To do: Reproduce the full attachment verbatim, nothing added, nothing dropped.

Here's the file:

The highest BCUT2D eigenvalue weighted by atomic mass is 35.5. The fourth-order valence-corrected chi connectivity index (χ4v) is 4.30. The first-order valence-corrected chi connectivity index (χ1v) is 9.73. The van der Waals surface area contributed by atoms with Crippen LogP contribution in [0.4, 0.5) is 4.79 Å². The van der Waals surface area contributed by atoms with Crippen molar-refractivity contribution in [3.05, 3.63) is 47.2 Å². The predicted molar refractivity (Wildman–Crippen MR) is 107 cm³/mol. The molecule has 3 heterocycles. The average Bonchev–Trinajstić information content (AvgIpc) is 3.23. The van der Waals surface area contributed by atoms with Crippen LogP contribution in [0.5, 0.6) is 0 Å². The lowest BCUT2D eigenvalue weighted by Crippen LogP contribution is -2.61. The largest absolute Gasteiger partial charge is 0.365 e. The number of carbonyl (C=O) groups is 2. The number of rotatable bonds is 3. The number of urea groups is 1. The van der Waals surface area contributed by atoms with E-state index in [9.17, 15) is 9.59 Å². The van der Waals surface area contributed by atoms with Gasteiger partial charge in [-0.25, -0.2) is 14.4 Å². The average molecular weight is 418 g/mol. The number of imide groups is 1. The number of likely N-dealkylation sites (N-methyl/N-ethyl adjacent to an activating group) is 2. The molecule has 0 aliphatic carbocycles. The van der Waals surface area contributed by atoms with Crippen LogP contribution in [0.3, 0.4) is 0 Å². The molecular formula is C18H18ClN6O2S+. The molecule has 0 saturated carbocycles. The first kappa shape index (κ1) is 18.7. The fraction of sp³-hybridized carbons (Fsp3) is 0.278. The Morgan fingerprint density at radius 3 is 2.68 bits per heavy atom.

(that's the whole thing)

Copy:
The highest BCUT2D eigenvalue weighted by atomic mass is 35.5. The fourth-order valence-corrected chi connectivity index (χ4v) is 4.30. The first-order valence-corrected chi connectivity index (χ1v) is 9.73. The van der Waals surface area contributed by atoms with Crippen LogP contribution in [0.4, 0.5) is 4.79 Å². The van der Waals surface area contributed by atoms with Crippen molar-refractivity contribution in [3.05, 3.63) is 47.2 Å². The predicted molar refractivity (Wildman–Crippen MR) is 107 cm³/mol. The molecule has 3 heterocycles. The average Bonchev–Trinajstić information content (AvgIpc) is 3.23. The van der Waals surface area contributed by atoms with Crippen LogP contribution in [0.5, 0.6) is 0 Å². The lowest BCUT2D eigenvalue weighted by Crippen LogP contribution is -2.61. The largest absolute Gasteiger partial charge is 0.365 e. The number of carbonyl (C=O) groups is 2. The number of rotatable bonds is 3. The number of urea groups is 1. The van der Waals surface area contributed by atoms with E-state index in [9.17, 15) is 9.59 Å². The van der Waals surface area contributed by atoms with Gasteiger partial charge in [-0.25, -0.2) is 14.4 Å². The average molecular weight is 418 g/mol. The number of imide groups is 1. The number of likely N-dealkylation sites (N-methyl/N-ethyl adjacent to an activating group) is 2. The molecule has 0 aliphatic carbocycles. The van der Waals surface area contributed by atoms with Crippen LogP contribution in [0.3, 0.4) is 0 Å². The molecular formula is C18H18ClN6O2S+. The molecule has 0 saturated carbocycles. The first kappa shape index (κ1) is 18.7. The fraction of sp³-hybridized carbons (Fsp3) is 0.278. The Morgan fingerprint density at radius 3 is 2.68 bits per heavy atom.